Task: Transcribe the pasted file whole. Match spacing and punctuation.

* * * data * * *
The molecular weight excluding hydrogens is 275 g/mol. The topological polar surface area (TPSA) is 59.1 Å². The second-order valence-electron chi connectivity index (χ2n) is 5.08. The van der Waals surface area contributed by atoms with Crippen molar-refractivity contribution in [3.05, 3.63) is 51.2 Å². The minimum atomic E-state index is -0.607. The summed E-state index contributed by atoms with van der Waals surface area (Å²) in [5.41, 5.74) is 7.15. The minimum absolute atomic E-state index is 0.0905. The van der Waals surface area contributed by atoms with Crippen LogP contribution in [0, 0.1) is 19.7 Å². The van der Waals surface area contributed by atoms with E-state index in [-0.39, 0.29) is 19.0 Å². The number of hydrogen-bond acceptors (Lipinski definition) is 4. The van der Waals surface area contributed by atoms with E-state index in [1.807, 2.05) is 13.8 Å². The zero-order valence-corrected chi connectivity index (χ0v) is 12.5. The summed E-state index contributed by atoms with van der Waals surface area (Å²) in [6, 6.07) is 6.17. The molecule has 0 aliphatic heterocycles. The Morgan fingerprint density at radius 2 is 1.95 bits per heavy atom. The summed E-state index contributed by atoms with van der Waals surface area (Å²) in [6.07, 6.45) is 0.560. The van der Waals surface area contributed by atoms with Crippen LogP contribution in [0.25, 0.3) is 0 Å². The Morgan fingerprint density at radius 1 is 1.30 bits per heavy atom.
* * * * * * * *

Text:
The molecular weight excluding hydrogens is 275 g/mol. The topological polar surface area (TPSA) is 59.1 Å². The second-order valence-electron chi connectivity index (χ2n) is 5.08. The van der Waals surface area contributed by atoms with Crippen molar-refractivity contribution in [3.05, 3.63) is 51.2 Å². The minimum atomic E-state index is -0.607. The summed E-state index contributed by atoms with van der Waals surface area (Å²) in [5.41, 5.74) is 7.15. The minimum absolute atomic E-state index is 0.0905. The van der Waals surface area contributed by atoms with Crippen LogP contribution in [0, 0.1) is 19.7 Å². The van der Waals surface area contributed by atoms with E-state index in [-0.39, 0.29) is 19.0 Å². The number of hydrogen-bond acceptors (Lipinski definition) is 4. The van der Waals surface area contributed by atoms with E-state index in [1.807, 2.05) is 13.8 Å². The zero-order valence-corrected chi connectivity index (χ0v) is 12.5. The summed E-state index contributed by atoms with van der Waals surface area (Å²) in [6, 6.07) is 6.17. The molecule has 0 aliphatic heterocycles. The Morgan fingerprint density at radius 2 is 1.95 bits per heavy atom. The summed E-state index contributed by atoms with van der Waals surface area (Å²) in [6.07, 6.45) is 0.560. The van der Waals surface area contributed by atoms with Crippen LogP contribution in [0.25, 0.3) is 0 Å². The Morgan fingerprint density at radius 1 is 1.30 bits per heavy atom.